Good morning everybody,
As I address this European assembly, I feel that everything, other than your own personal kindness, is against me. But I hope that this short speech, perhaps late on arrival, will do justice to the greatness of the country I represent, and the intelligence of those listening.
During the period of Italian presidency of the EU, we have undervalued the issue of migrants. We, more than anyone else. We did not look for a shared solution for reasons we deemed strategic but were instead tactical. We hoped we could bring back the issue to negotiation agreements amongst EU members, perhaps revising the existing agreements.
The daily arrivals on Italy’s coasts, the paths of hope of those who leave from sub-Saharan Africa and try to cross through Hungary, their attempts to reach Spain from Morocco, and then from France to the UK, demand an immediate answer. An answer that is immediate, ample and—I’ll use an adjective that partially scares me, too—generous.
In my country and—from what I read—in yours too, those who exploit racial tension and use it to gain political consensus, say mockingly about the migrants: “Well then, let’s welcome them all.”
Well, today I feel the duty to say to my eminent colleagues at the European parliament: We will do exactly that. We will welcome them all.
We will welcome them, and give them a temporary permit that will legalize their stays in the whole European territory.
This answers a tactical need, but also a strategic one.
Tactically, we say forcefully to Europe that our borders are your borders. We share what is now a problem, and we can only solve it together: the Union is at stake.
Strategically, we tell each other that the coming revolution is far deeper, that our tools of asylum are not adequate for this time, that we must accept that it is impossible to separate those fleeing poverty from those who fleeing terror and persecution, because these three conditions—poverty, terror and persecution—are the fruit of politics that we too, Europe, have put in place over the past 200 years.
The rising awareness of our responsibility for this has become fuel for all sort of extremisms. It works as an ideological cover for more or less self-declared Islamic States. It represents a much bigger threat than the collective and informed management of a migration spurred by survival.
Mine is a complex position, in many ways unpopular, that will take its toll. From my government, in terms of votes. From my country, in terms of bilateral relationships with our allies, the same countries that have de-facto abolished Schengen without letting us know, and that consider Italy no more than a strip of sand in the middle of the Mediterranean. Including the UK, whose capital is one of the world’s most multicultural cities.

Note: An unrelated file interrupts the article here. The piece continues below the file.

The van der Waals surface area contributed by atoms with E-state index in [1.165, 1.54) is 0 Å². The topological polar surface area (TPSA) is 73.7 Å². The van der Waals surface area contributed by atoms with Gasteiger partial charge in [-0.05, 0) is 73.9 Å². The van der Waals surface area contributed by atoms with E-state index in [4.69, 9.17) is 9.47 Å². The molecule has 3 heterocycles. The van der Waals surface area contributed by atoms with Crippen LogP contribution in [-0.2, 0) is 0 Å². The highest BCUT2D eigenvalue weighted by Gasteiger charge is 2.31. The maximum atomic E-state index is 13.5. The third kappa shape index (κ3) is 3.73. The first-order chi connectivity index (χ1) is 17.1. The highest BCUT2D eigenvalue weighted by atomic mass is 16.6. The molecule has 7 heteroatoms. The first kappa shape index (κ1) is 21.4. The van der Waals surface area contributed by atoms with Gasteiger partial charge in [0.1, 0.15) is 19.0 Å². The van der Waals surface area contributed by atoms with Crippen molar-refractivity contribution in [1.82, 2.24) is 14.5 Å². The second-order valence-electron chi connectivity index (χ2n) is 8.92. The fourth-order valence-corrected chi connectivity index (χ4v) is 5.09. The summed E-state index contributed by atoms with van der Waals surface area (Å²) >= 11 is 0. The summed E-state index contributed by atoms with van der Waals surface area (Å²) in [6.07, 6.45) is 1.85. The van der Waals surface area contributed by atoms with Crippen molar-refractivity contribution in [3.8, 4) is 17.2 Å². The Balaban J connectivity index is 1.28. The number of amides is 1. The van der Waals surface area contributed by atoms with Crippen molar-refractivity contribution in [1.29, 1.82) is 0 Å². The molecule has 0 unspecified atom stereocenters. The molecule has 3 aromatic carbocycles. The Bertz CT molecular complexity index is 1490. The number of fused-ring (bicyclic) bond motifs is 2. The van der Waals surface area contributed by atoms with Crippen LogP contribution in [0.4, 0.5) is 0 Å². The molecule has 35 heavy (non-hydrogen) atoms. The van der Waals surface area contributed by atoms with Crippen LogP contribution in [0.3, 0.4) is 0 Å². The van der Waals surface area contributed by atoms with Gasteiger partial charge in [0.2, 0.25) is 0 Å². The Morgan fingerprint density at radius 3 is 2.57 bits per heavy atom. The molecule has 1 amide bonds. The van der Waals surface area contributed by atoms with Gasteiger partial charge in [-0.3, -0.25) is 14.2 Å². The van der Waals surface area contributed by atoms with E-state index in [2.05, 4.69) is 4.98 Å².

But then again, it’s no longer the time for tactics. A great Italian, Alcide De Gasperi, quoting an American theologian, used to say that politicians look toward the next elections, and statesmen toward the next generations. We have less time. Before we smell again the disgusting smell of explosive powder in our clean streets, where we stupidly think we are safe, we must start a cultural path toward a new and long-lasting season of peace. We must oppose reason to hysteria. Conscience to gut instinct.
That is how we will win, without ever fighting, World War Three.
And that is why I ask you, today, for an epic revolution of European immigration politics. I ask you to not put commercial interests before the dignity of human lives. I ask you to revise our economical policies towards Africa, changing the system to remove exploitation and replace it with commercial and industrial opportunities. I am appealing to Europe and to those Christian values that we have wanted to insert into the roots of our constitution. Values that contemplate solidarity before all. Good that calls for good. That seeks to change a problem into an opportunity.
I ask you to start a revolution for which our children will one day thank us.
Let’s welcome them all.
Thank you for listening.
This post originally appeared here and was translated from Italian by Annalisa Merelli.